May 13, 2023 – 8:57 PM
Limited vision is not the driving force behind fatigue and sleeping problems
|It has always been thought that sleep and fatigue problems in patients with Usher syndrome result from increased effort to compensate for their double sensory impairment: limited vision combined with hearing loss. Researchers at Radboud university medical center show in Ophthalmology Science that this idea is incorrect. In addition to serious problems with hearing and vision, sleeping problems also seem to be an essential characteristic of the disease.
|Patients with Usher syndrome often have major problems with vision and hearing. They are born deaf or hard of hearing and then slowly lose their sight from a young age. The large individual differences in the severity of the disease are closely related to the nature of the genetic mutation and the type of Usher syndrome, of which four are now known. No matter how great the differences in severity of the disease are, it is always about problems with vision and hearing. Those are the central features of the disease. “We regularly hear other complaints from patients, including balance disorders, but these have been classified as part of the disease,” says researcher Erwin van Wijk. “In addition, sleep problems and excessive fatigue are regularly reported in the consulting room. The fatigue is invariably dismissed as a result of the dual sensory impairment that patients experience. And it is believed that the sleep problems patients often report are due to limited light perception. Because those who see poorly or no longer at all lose their visual day and night rhythm, with consequences for sleep.”
|Researchers at Radboudumc have a lot of contact with patients, also through the Usher Syndrome Foundation. “At a certain point it was noticed that a lot of patients suffered from sleep problems and fatigue,” says Van Wijk. “That intrigued us. Was there perhaps something different going on than we always thought? Under the supervision of Erik de Vrieze, Juriaan Metz, Rob Collin and myself, PhD candidate Jessie Hendricks set out to find out. With no less than five different validated questionnaires, she mapped out the problems of 56 Usher syndrome type 2A (USH2A) patients and compared them with 120 healthy controls.”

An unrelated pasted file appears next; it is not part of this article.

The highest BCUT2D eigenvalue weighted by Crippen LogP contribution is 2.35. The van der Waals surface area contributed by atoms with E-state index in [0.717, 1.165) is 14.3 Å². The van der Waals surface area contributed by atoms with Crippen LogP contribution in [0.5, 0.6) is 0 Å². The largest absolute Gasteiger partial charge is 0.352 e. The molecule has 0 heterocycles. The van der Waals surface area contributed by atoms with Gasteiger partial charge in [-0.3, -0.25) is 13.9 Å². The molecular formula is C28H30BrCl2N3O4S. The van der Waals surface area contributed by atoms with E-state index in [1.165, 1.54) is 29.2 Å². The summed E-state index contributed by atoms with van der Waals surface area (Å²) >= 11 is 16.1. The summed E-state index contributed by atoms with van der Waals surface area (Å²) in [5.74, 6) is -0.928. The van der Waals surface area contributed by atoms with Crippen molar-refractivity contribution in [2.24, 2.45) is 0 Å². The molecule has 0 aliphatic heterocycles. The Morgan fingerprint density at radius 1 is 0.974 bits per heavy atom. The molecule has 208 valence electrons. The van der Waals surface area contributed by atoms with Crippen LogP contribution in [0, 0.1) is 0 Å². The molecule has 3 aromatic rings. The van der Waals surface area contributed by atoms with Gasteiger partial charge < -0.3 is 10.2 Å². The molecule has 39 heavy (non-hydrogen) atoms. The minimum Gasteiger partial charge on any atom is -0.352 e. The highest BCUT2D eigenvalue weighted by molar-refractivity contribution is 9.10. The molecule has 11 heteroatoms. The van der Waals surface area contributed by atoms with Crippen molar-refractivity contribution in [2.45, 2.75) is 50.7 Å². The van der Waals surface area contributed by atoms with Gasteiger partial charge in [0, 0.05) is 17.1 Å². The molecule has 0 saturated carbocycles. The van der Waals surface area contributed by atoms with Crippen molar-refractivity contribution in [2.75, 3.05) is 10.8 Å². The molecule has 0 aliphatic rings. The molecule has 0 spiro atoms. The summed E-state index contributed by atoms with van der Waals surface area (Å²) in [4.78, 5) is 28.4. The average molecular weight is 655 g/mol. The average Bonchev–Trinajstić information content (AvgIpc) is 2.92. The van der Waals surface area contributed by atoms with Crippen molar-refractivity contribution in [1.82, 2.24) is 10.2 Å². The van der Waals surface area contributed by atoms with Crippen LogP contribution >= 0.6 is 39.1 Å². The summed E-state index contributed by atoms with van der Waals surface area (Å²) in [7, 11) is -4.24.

This showed that USH2A patients did indeed sleep poorly more often than people in the control group. They more often had a strongly reduced sleep quality and were more often sleepy and more tired during the day. But the most striking thing was that the sleep problems were not related to the severity of the visual impairment. Van Wijk: “That corresponds with what patients often say, but which no one had ever really looked at in this way.”
Essential characteristic of Usher
|At first glance, it may only seem like a gradual difference, but the finding is much more important. Van Wijk: “Actually, this means that the ubiquitous sleep problems in USH2A are not primarily due to limited vision, but that they already exist in patients who still see well. So it seems that we should see the sleep problems as an essential additional feature of Usher syndrome, and not as a result of the poor or deteriorating vision.”
This indication, based on questionnaires, must of course be further substantiated. This can be done, for example, through research in an existing zebrafish model for Usher syndrome. Zebrafish also have a clear sleeping pattern. Is that also disturbing for them? And is there evidence in the brain that Usher genes are somehow involved in regulating sleep processes? Such follow-up research is now underway.
Better quality of life
Van Wijk also points to another aspect of the study. If sleep problems indeed appear to be part of the disease, a way to address those problems can be sought. “At the moment, sleep problems are not included in the care pathway for Usher syndrome patients, because it is not an official characteristic of the condition. The result is that the required examination in a sleep clinic is often not reimbursed by the health insurer. This may change as a result of the research published in Ophthalmology Science and follow-up research that is in the pipeline. Treatment of sleep problems can definitely improve the quality of life of patients with Usher syndrome.”
Publication in Ophthalmology Science: Evaluation of sleep quality and fatigue in patients with Usher syndrome type 2a – Jessie M. Hendricks, MSc, Juriaan R. Metz, Hedwig M. Velde, Jack Weeda, Franca Hartgers, Suzanne Yzer, Carel B. Hoyng, Ronald JE Pennings, Rob WJ Collin, H. Myrthe Boss, Erik de Vrieze, Erwin from neighbourhood